All this disaster stuff has made me numb. This isn’t my first go-around with a hurricane. My first major one from memory was Hurricane Sandy in 2012, which became the catalyst for my move here to Orlando when the schools I worked at got shut down for a few weeks. I have also dealt with Hurricane Matthew, which became a dud of a storm, which results in mad trust issues. 

 My family back up north has been worried about me, so much so to the point where they’re calling me every other hour. Part of me doesn’t know if I should give into the hype and panic or just wait it out and treat it like a normal rain storm. 

 I will tell you now, my anxiety is through the roof trying to prepare for this. With RJ’s help, I have managed to obtain enough supplies to last me for a few days and then some. I have had a few anxiety attacks the last few days and he has been there with me the whole time. 

But when it comes to evacuating, forget it. Without a car and up to date medical records for the cats that are required by shelters, that leaves us staring at the belly of the beast. My friend offered to come get us, but I want to stay in my own home, which is as far inland as you can get here in Florida. They don’t call my neighborhood Florida Center for nothing. 

As I sit here awaiting the storm, I am reminded that life is something one must never take for granted. The storm is just one thing life throws at you to make sure you’re paying attention. I’m ready for the best as well as the worst. Whatever happens happens, but we won’t know for sure until Monday afternoon when she finally blows over. 

To my family, friends, and followers, please know that whatever comes out of this, I wanted to express my gratitude for all of you. I will do my best to keep you posted on what’s going on…the best way I’ll be doing this will be on the Facebook page. For now, I’m ready to ride this thing out.

Okay Irma, show me whatcha got…just please play nice. 

Posted in News and Opinions, Overcoming Adversity

Shameful? Please

So recently, a video surfaced from a motivational speaker by the name of Joey Papa, whom you can watch here, explaining his way of connecting with “Special Needs” people. In the video, Joey shares a rather unconventional tip for those who can’t seem to find the right way to connect.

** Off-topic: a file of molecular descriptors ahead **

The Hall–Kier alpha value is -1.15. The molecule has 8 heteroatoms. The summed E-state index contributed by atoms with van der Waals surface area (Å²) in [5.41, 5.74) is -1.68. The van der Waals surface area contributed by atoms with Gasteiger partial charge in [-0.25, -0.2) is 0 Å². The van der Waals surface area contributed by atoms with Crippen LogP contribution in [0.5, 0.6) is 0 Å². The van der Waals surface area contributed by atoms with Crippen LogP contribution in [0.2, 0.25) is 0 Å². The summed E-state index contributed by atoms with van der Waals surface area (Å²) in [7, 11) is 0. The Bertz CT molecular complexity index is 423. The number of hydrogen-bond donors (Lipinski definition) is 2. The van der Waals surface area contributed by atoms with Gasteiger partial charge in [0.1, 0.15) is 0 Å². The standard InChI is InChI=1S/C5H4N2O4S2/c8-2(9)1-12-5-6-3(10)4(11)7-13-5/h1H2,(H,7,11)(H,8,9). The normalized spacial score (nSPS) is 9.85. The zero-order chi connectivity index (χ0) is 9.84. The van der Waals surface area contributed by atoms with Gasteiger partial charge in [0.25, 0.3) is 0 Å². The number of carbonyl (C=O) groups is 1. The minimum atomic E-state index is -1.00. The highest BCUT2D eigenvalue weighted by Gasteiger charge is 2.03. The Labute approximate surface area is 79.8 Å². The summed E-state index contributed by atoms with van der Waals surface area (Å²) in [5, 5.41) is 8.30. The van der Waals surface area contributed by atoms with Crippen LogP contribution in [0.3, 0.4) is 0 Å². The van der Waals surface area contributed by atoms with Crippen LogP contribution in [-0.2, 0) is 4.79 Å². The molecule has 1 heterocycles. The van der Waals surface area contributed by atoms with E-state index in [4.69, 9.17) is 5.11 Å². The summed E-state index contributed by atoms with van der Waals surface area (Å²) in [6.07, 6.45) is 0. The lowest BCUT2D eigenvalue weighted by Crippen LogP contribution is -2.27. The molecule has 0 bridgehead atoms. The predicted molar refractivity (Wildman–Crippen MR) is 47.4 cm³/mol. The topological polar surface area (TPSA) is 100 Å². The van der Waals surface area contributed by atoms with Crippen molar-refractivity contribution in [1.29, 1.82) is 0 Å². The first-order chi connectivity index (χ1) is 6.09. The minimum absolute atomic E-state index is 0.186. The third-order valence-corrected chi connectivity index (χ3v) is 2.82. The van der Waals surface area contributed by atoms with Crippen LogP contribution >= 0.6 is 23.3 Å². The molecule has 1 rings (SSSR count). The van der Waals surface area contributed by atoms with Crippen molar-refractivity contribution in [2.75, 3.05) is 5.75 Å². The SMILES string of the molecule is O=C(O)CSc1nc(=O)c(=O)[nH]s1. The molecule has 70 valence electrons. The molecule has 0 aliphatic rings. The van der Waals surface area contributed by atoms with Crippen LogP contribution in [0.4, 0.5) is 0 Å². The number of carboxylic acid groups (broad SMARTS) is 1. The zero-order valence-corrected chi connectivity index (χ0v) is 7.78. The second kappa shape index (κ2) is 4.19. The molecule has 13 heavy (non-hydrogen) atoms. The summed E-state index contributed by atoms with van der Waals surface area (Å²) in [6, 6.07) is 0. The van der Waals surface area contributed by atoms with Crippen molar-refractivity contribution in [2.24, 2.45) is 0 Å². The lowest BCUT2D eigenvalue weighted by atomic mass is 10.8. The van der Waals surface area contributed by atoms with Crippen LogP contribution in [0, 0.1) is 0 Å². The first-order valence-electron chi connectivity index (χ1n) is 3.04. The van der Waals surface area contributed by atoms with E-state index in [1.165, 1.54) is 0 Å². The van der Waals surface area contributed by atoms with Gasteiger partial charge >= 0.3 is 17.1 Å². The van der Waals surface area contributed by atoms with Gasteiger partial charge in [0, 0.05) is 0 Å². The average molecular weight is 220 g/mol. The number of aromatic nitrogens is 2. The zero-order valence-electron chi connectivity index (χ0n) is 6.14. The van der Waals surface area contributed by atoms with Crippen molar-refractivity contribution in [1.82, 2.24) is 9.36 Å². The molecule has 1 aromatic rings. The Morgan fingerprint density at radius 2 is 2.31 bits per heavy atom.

In this video, Joey asks his viewers to imagine the “most shameful and embarassing moment of your life” and have it constantly repeated everywhere you go. To him, that’s the way disabled people live their lives. 

Um…what?

Since when did disability turn into a constant show of embarassment and shame? How can a man who claims himsef to be a devoted motivational speaker downplay the lives of so many people who are trying to live their lives like everyone else? Kind of defeats his purpose, right?

There are many different ways to connect with people who have any kind of differences, disability, race, sexualality, or otherwise. Using shame as a way to promote empathy is like comparing a black person to that time you farted in front of your boss, or a person who identifies as transgender to that one time you were embarassed on a date by your parents who happened to be in the same place at the same time. Sounds silly, right? Not to mention stupid. If we don’t use that frame of mind in learning about other’s differences, why must this be a way to teach others about our own? Where exactly is the logic in all this?

The fact that this video exists along with that frame of mind is a common example of why I blog, to educate others about my life experience for those afraid to ask. People who only know about life as an able-bodied person are scared of the unknown and associate our lives with shame and embarrassment. These are the kind of people who make life hell for us. This frame of mind doesn’t create empathy or a sense of bonding, but rather instills the fear of making that connection by associating your most embarrassing moment with another person’s life.